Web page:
Cape Town’s shortage of grave space is creating gaps for the savvy as US-style “lawn park” cemeteries hit South Africa.
A large landscaped cemetery, being built on the outskirts of Durbanville by a group of businessmen, will open in December.
The 20ha Durbanville Memorial Park, which has space for 40 000 graves, will be quite different to any other cemetery in the city.
It will look like a park – complete with lakes, fountains, bridges and landscaped beds of flowers.
It will also have strict security, with 24-hour guards and a 2.4m-high wall.
“It offers flexibility and security,” said Pierre Steyn, the man behind the cemetery. “Security is the one thing we don’t have in South Africa. People will be able to visit at any time, and not worry about being mugged.”
It was Steyn’s idea to build the multimillion-rand cemetery with a park-like atmosphere. It has taken four years to plan.
The cost for a family grave, which can take up to three people, is R4 500 – some of which goes to a cemetery maintenance fund.
“I foresaw the need for new cemeteries in Cape Town,” Steyn said. “It’s at crisis point now.”
A private cemetery in Strand went bankrupt years ago, but in 1990 a private cemetery, Eden Memorial Garden, was opened in Ottery.
Millicent Tlhapane, owner of Eden Memorial Garden, said the cemetery was costly to develop but customers were drawn to it because of the park-like atmosphere and the fact that it was better maintained than council-owned cemeteries.
The council’s 31 cemeteries are rapidly running out of space. A report to the council’s planning and environment portfolio committee this month estimated that space would run out in by June 2006.
Not since the 1880s has there been such a graves crisis, said Alan Morris, a physical anthropologist at the University of Cape Town’s medical school, of the time when the Somerset Road cemeteries in Green Point approached capacity.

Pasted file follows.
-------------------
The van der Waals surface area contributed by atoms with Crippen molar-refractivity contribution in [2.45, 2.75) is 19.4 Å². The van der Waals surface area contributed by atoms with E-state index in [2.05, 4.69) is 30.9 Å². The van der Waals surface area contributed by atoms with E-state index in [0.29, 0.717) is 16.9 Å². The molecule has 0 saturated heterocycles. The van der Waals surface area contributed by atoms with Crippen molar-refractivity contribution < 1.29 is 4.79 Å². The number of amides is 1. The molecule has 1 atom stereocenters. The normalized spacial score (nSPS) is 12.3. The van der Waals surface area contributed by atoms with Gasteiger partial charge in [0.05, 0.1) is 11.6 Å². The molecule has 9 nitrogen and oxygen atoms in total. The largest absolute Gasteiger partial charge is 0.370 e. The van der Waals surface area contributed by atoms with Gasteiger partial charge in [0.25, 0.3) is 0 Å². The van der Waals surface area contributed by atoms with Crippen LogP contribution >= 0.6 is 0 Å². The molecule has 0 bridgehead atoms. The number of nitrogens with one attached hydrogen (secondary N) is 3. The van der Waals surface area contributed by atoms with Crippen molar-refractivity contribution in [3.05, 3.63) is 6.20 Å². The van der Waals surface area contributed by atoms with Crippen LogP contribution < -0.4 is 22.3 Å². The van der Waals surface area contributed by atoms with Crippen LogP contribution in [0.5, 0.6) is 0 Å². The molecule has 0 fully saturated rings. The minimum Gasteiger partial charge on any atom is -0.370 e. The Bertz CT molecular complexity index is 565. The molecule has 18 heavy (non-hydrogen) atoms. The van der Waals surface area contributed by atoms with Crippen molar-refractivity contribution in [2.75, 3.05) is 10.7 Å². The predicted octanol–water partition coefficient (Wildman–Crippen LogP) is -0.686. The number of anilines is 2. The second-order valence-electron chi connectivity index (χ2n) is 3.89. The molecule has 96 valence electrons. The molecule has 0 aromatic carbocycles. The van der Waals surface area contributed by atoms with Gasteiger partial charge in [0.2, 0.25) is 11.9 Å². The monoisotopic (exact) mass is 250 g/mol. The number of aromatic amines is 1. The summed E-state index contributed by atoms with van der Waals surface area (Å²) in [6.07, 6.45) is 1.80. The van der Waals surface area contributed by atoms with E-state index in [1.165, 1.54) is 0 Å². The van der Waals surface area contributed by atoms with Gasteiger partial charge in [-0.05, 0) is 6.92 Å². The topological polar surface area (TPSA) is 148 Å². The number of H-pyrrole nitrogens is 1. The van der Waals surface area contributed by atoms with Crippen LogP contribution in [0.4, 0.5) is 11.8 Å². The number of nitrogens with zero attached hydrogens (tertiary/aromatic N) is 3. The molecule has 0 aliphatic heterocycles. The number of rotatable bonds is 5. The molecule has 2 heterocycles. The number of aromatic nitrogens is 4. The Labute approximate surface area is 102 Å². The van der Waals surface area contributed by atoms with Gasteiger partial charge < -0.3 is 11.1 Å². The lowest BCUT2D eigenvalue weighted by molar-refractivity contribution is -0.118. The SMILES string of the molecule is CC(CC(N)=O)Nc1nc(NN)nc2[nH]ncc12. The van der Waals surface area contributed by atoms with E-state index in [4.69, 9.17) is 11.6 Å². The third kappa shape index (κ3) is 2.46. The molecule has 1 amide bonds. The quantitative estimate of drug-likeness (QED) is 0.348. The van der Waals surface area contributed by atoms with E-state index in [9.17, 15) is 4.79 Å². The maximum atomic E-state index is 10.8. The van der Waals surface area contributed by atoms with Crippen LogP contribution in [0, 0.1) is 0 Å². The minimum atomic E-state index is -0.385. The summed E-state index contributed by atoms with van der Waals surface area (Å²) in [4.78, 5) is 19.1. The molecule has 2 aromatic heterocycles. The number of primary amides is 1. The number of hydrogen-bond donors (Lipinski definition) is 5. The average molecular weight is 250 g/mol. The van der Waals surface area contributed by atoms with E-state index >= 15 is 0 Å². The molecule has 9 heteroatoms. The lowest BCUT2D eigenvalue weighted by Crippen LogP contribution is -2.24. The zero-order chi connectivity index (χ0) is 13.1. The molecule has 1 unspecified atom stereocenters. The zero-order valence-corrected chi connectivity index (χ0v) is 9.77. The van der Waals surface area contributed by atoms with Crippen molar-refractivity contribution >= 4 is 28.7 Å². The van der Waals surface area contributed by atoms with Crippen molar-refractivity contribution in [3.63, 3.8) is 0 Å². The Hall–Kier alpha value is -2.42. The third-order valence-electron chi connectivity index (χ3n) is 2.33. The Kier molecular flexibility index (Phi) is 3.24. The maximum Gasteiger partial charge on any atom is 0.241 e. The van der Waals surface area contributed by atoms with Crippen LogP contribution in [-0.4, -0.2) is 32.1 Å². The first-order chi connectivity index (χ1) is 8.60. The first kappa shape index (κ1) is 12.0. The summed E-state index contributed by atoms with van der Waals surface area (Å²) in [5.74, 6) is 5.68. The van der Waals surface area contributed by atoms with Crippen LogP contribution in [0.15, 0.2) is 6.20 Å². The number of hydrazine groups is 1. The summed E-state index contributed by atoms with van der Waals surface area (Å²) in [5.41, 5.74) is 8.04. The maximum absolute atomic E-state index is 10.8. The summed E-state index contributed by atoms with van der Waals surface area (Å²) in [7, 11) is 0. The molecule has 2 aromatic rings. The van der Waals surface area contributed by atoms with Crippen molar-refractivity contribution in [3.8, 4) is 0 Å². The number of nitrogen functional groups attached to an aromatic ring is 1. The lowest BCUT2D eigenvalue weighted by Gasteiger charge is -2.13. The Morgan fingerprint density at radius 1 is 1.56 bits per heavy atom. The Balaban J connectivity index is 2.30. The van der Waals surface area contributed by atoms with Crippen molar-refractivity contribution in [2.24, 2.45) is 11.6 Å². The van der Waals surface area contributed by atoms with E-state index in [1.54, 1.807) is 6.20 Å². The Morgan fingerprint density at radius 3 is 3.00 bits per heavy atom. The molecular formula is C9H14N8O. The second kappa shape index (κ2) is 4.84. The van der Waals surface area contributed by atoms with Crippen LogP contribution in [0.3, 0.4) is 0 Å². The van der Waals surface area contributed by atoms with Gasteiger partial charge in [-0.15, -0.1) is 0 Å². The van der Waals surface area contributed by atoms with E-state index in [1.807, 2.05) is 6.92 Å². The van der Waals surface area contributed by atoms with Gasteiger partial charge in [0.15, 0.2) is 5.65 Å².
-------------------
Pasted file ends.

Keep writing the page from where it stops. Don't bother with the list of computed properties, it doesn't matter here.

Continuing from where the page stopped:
The solution to that problem was to build the Woltemade Cemetery in Maitland, then on the outskirts of Cape Town, complete with its own train station.
The council is also struggling with the costs of maintaining the existing cemeteries, said Peter Delahunt, the city parks manager co-ordinating cemeteries.
Finding new land is a difficult business because much of Cape Town’s land is unsuitable for burials because of the high water table.
One idea Delahunt is exploring is to combine conservation with new cemeteries. The council could “bank” land for future burial use, let nature have its way until then, and return the cemetery to nature when it was full.
South Africa has followed British and European graveyard traditions in that it has church graveyards or cemeteries built on the outskirts of towns, with landscaping receiving little thought.
Privately owned cemeteries that look like vast parks began in the US in the 1850s.
“This is a major mind-set shift,” said Morris. “The fundamental concept is that this should be a piece of heaven on Earth and not just a place where you bury people.
“In a big American cemetery, you ask yourself: ‘Am I in a cemetery’?”
Such cemeteries could be situated up to 30km from a town. One often needs a map to find a particular grave.
“It’s a different way of thinking about death,” said Steven Heynes, chairman of the regional arm of the National Funeral Directors’ Association. “If you bury people in large parks out of the city, the dead are removed from you and you make a day of it when you go visit them,” explained Morris. “If you bury your dead in a churchyard the dead are with you all the time.”
Heynes said it was difficult to predict whether US-style cemeteries would take off in South Africa.
People wanted something secure, he said, where remembrance walls and headstones would not be vandalised and where they could take their families.
Heynes said cremations were becoming more popular in Cape Town among coloured and white people but not among black residents.